“They’re pretty much treated like a criminal and kept in the back of a police car if and when we can get the sheriff’s department to go,” Holcomb said.
Nelson agreed that many rural patients are brought to the center in emergency vehicles and rely on friends and family members to take them home once their two-week stay is completed. Many of those families choose to pay for a hotel and spend the night rather than trying to drive back to central Idaho or western Wyoming in one day.
Telehealth and acute child care
Telehealth technology has continued to expand its reach in many mental health clinics, allowing doctors to treat patients remotely. The Behavioral Health Center has as many psychiatrists who teleconference into their appointments from Arizona or New York as actually work in the building.
Over the last year, Sanchez-Jaquez has started using telehealth to meet with more of her patients remotely. All the initial appointments at Pearl still need to be done face-to-face, but allowing for remote evaluations makes it easier for patients who live as far away as Salmon to schedule and attend their follow-up meetings with her.
“If we have clients that literally can’t make it into a city easily and have a crisis, they can still get help. We can still find ways to see them,” Sanchez said.
Pearl Health Clinic requires at least one meeting every six months for a recurring client, and Sanchez-Jaquez said most of her patients come back around once a month.
Sanchez-Jaquez also is a certified child psychiatrist, a field with an especially dramatic shortage across the state. There are 22 child and adolescent psychiatrists in Idaho, a tenth of the rate recommended by the American Academy of Child and Adolescent Psychiatry.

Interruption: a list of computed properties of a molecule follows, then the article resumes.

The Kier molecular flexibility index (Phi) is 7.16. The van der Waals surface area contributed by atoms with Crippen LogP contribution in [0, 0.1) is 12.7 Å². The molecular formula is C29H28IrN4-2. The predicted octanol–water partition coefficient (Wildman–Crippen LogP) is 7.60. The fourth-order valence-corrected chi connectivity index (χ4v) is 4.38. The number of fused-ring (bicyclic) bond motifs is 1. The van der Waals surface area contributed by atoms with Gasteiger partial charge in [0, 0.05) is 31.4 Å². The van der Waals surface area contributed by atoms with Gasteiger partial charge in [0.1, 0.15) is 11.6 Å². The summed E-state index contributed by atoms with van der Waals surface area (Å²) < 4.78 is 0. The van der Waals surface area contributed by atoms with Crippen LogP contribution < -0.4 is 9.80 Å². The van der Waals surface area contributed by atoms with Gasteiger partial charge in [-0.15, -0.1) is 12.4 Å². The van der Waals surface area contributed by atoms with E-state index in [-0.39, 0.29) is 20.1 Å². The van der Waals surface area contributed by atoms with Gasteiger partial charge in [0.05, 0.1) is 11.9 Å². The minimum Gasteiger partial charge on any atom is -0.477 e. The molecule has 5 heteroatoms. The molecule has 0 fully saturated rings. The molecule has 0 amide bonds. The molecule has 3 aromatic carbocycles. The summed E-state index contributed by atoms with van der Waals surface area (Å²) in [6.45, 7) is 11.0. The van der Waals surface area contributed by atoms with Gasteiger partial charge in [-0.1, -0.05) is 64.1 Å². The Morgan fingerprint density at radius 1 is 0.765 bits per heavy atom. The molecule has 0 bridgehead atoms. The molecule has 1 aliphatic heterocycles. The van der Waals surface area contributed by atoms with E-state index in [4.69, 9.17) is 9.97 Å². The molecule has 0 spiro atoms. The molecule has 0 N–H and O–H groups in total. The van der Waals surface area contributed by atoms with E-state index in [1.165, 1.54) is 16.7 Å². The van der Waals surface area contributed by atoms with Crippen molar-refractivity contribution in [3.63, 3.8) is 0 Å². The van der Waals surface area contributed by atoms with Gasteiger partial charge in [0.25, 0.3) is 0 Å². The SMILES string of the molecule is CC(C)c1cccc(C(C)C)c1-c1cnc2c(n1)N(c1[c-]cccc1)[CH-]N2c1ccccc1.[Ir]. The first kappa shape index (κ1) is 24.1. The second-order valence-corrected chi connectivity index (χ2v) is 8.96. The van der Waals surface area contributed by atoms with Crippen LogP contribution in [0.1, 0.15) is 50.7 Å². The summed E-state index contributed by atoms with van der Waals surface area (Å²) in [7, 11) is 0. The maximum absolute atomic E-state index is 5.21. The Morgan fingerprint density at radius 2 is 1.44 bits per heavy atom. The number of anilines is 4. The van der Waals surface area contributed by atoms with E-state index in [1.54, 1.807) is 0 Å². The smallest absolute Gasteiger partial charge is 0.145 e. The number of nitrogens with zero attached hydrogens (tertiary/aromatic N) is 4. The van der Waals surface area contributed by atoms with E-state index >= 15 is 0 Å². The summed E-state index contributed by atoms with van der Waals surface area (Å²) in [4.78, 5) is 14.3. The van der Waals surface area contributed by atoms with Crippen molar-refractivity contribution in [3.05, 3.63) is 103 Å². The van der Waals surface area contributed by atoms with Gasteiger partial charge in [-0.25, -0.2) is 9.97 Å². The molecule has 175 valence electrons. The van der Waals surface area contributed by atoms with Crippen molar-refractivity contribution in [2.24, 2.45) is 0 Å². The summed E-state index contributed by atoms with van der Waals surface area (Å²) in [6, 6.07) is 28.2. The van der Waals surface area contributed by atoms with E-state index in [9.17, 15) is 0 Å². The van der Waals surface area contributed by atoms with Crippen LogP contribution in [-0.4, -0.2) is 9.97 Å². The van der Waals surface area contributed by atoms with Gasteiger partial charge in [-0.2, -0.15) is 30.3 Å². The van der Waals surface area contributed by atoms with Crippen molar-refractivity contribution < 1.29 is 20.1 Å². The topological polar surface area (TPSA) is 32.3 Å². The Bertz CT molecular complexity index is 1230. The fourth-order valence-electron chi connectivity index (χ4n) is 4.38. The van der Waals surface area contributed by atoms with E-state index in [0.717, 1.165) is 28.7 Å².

The distribution of those resources is also uneven. In Idaho, there are no inpatient acute care centers for children younger than 13 further east than Meridian and those programs can be especially demanding for the families of the children who spend their time there.
“Typically, the programs they would go to require parents to be there in-person every other day. That’s very taxing for families that live hours away from the hospital,” Nelson said.
Some rural areas of eastern Idaho have worked to organize and expand their mental health resources. Launched in 2009, the Teton Valley Mental Health Coalition is a nonproft collaboration between the therapists and counselors near Driggs to improve their ability to help the county’s mental health patients.
Teton County currently has one psychologist and no in-person psychiatrists, but the coalition’s Executive Director Adam Williamson said he was happy with the resources it has been able to provide over the years.
“At some point, we’re going to saturate the community with resources and meet the need. That hasn’t happened yet,” Williamson said.
One of the biggest tools the coalition has launched is a series of subsidized counseling sessions. Every county resident can attend at least one free counseling session, regardless of what medical coverage they have, if they’re feeling suicidal or in any other crisis. Residents have increasingly taken advantage of that service — the coalition had 92 subsidized counseling sessions in 2015 and 255 last year.